It wasn’t that long ago that black comedians were relegated to touring for black audiences in black clubs in black neighborhoods across America.

They weren’t given opportunities in the mainstream en masse. The black comedians who were able to break into the mainstream did so on the back of “clean” and “safe” material. Comedians such as Bill Cosby, who we all found out later was in his private life nothing like the clean image he portrayed on stage, presented a different reality than those comedians touring for predominantly black audiences in the late 1980s and early 1990s.

Producer and entrepreneur Russell Simmons saw an opportunity in bringing those comedians to a big stage. They were speaking a truth with which Simmons was familiar, and he knew the material and style could be a hit with more mainstream audiences if presented in a proper fashion. And so “Def Comedy Jam” was born.

The first episode aired in 1992, and the show spanned eight seasons across two separate runs in two different decades. The show launched the careers — and made millionaires of — dozens of black comedians who otherwise may not have found the sort of mainstream exposure needed to make an impressive living as a touring artist.

But it wasn’t all sunshine. Many critics and comics — including some featured on the show — disparaged the program, noting that the material, presentation and language often portrayed black comedians and black life in a negative light. Dave Chappelle, whose career got a big boost from “Def Comedy Jam,” said the show was a disservice in some ways because it created the expectation that all black comics worked a dark, vulgar style. 

A 1994 New York Times essay echoed that sentiment, noting the show “creates the impression that black comics are somehow incapable of performing without using smutty language.” A 2016 essay in the Times correctly pointed out that the ‘94 piece paid little attention to the performers and their art, focusing instead on their method of delivery and completely disregarding the reality in which these performers lived.

And that reality is what drove Simmons to create and continue the show. It’s also what’s driven him to bring it back, as the show’s legacy will return to HBO in December as “All Def Comedy.” In an August interview with HipHopDX about “Def Comedy Jam 25,” which was released this week on Netflix, Simmons said of the upcoming show’s filming schedule:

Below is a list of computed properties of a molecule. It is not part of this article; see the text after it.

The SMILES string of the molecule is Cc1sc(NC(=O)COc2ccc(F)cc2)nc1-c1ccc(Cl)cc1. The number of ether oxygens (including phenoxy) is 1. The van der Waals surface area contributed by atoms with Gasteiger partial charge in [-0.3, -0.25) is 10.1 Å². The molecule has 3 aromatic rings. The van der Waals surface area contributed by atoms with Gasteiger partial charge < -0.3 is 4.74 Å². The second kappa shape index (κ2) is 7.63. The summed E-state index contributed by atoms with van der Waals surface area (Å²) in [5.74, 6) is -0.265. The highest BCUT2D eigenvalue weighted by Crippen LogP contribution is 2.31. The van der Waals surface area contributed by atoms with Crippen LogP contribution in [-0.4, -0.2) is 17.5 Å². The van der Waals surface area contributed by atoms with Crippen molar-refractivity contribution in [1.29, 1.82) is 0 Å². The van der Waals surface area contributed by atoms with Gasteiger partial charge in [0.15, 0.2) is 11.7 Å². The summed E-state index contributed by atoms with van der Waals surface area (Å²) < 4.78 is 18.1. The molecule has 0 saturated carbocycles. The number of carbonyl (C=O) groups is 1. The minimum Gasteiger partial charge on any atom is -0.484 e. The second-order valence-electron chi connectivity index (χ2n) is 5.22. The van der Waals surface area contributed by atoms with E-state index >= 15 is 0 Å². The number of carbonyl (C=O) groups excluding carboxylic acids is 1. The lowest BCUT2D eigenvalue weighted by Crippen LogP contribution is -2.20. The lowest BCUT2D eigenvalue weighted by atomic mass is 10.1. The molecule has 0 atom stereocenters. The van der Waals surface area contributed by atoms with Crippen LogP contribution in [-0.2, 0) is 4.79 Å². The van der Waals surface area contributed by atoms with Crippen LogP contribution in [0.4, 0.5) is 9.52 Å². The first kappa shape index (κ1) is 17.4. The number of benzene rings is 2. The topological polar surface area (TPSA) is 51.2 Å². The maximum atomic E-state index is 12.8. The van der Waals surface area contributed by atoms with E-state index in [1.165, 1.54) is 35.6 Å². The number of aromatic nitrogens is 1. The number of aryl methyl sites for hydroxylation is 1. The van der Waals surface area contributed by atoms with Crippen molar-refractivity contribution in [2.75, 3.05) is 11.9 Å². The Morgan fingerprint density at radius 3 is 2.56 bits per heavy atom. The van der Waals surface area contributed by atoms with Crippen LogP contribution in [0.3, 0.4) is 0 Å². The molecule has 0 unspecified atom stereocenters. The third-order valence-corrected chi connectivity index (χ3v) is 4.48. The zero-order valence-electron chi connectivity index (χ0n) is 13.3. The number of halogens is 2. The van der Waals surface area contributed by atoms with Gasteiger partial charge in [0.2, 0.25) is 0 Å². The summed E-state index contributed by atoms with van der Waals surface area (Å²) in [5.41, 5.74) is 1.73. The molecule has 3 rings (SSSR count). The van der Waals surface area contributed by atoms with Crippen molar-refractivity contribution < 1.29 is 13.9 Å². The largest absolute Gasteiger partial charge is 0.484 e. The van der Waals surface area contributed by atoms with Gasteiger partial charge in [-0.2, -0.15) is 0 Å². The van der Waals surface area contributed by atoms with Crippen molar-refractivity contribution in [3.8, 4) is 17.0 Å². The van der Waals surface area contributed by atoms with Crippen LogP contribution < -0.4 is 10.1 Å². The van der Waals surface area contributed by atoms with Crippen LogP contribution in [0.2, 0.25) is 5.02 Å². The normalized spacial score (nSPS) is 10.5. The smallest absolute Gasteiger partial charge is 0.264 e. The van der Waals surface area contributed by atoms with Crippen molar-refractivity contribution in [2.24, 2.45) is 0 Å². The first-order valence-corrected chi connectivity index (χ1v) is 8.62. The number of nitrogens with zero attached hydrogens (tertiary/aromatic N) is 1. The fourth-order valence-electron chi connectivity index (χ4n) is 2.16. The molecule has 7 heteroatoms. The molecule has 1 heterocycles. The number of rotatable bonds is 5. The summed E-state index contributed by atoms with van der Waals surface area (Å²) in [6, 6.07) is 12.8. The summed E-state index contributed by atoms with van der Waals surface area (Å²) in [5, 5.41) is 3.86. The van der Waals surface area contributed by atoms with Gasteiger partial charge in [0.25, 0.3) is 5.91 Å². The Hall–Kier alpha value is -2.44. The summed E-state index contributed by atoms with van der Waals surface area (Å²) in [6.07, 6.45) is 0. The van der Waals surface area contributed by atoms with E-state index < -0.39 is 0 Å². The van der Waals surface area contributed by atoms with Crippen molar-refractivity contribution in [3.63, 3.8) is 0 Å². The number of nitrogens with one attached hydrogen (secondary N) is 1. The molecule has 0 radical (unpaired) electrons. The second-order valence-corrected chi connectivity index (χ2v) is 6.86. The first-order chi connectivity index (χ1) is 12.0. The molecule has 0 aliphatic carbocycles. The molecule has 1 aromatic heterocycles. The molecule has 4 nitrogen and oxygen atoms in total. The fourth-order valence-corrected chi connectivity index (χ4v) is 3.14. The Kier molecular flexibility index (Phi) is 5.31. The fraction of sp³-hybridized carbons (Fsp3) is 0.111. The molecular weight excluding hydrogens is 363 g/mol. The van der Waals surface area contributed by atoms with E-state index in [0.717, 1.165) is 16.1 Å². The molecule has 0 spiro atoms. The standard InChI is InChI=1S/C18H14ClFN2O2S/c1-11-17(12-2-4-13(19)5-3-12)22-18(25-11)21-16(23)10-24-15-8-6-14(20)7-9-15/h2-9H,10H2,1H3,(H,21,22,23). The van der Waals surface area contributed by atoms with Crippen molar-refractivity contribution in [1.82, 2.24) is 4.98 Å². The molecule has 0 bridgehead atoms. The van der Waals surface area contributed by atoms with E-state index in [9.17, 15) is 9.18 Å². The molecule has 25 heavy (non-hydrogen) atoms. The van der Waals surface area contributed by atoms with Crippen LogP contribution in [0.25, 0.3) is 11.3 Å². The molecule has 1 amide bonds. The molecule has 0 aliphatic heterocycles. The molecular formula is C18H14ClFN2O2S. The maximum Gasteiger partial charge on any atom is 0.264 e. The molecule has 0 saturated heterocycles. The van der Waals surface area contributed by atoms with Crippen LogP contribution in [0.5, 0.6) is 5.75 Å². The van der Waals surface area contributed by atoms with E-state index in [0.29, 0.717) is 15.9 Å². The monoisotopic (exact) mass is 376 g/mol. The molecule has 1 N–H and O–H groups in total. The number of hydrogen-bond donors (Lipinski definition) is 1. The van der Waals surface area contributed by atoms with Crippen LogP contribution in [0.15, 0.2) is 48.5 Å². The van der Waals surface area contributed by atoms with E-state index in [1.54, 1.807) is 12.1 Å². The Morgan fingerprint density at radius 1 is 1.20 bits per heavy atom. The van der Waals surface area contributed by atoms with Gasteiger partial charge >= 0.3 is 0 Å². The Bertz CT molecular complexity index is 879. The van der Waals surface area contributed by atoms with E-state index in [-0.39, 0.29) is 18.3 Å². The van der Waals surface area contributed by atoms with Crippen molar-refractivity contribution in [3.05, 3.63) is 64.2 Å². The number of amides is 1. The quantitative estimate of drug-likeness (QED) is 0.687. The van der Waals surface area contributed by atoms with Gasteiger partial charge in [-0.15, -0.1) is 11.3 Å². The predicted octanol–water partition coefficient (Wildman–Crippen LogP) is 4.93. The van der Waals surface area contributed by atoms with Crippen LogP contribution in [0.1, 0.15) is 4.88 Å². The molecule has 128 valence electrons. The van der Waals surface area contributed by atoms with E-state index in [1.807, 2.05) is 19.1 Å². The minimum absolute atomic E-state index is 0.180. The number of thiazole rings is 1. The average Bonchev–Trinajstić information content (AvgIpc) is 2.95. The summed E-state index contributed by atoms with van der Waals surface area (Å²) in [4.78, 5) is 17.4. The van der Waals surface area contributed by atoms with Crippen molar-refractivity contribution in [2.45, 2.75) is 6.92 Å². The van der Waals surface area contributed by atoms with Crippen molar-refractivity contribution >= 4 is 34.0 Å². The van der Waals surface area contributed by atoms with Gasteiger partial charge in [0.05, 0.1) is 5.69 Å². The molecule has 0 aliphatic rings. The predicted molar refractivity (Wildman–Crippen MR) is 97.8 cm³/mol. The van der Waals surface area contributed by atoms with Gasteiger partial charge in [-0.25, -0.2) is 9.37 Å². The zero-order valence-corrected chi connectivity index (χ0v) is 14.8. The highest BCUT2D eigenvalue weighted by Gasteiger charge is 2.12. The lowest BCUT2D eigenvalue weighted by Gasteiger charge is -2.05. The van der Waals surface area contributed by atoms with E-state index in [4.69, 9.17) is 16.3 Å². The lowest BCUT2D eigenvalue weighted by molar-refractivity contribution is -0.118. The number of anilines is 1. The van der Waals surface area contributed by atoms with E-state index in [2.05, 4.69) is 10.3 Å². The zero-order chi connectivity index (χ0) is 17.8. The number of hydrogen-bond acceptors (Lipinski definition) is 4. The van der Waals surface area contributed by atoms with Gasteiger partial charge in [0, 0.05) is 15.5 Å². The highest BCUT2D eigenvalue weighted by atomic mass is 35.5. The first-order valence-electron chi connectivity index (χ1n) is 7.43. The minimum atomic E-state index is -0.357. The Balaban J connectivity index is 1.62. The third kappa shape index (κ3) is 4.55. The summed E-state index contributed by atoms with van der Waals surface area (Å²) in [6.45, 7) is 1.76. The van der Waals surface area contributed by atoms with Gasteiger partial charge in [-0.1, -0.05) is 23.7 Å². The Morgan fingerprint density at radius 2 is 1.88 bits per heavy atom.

“The reason why we’re doing it in a tight window is because we want the jokes to be current because they’re always packed with social and political power. That’s what’s makes them special. They’re so powerful politically and socially. That’s become the norm for ‘Def Comedy.’ If you realize that Martin (Lawrence), Jamie (Foxx), Cedric (the Entertainer), Bernie (Mac), Chris Tucker, Dave Chappelle, Steve Harvey and Katt Williams, all of them say biting s---, right? Do all of them say just jokes? No. They all say biting s--- about the condition of the suffering of black people.”

How appropriate, then, that “Def Comedy” will make its return at a time when racial tensions are again at the forefront of America’s social discourse. While NFL players are taking knees during the national anthem in an effort to raise awareness of systemic racism and police brutality, a new generation of black comics will be presenting their realities on an HBO stage.

“Def Comedy Jam 25” isn’t a stand-up comedy special in any sense, though many of the comedians from the show’s two original runs get some time to work. One of its most fascinating sections is a 10-minute segment featuring Dave Chappelle and D.L. Hughely (who, by the way, put on the best live comedy performance I’ve ever seen in person) going off script and simply riffing with one another, giving audiences an opportunity to see inside the minds of two legends of the art. Watching them draw the connections with each other, threading together joke after joke on the fly is fascinating.

But what “Def Comedy Jam 25” does is provide a primer and a retrospective about the original series’ appeal and long-term impact on the genre. Though some either weren’t able or simply chose not to watch the show in the early ‘90s, the fact of the matter is that an entire generation of black comics got their big breaks because they worked on “Def Comedy Jam.” Others who never quite got that kind of break were able to carve out nice careers as touring artists because they’d built a sort of cult following on the program.

If you have ever appreciated Cedric the Entertainer, Katt Williams, Chris Rock, Dave Chappelle, Bernie Mac, Martin Lawrence, Eddie Griffin, Leslie Jones, Mike Epps, D.L. Hughely, Sommore, Lavell Crawford, Kevin Hart, Adele Givens, Tracy Morgan, Patrice O’Neal, Tiffany Haddish, Aries Spears or a host of other black comics who made their names in the ‘90s or ‘00s, you almost certainly have “Def Comedy Jam” to thank.

And if you don’t know those comedians and their work, watch “Def Jam Comedy 25.” You’ll have a new appreciation for the show and what it did for an entire generation.

NATHAN MILLS is a designer and comedy columnist for the Globe. Email him at or follow him on Twitter at @NathanTMills.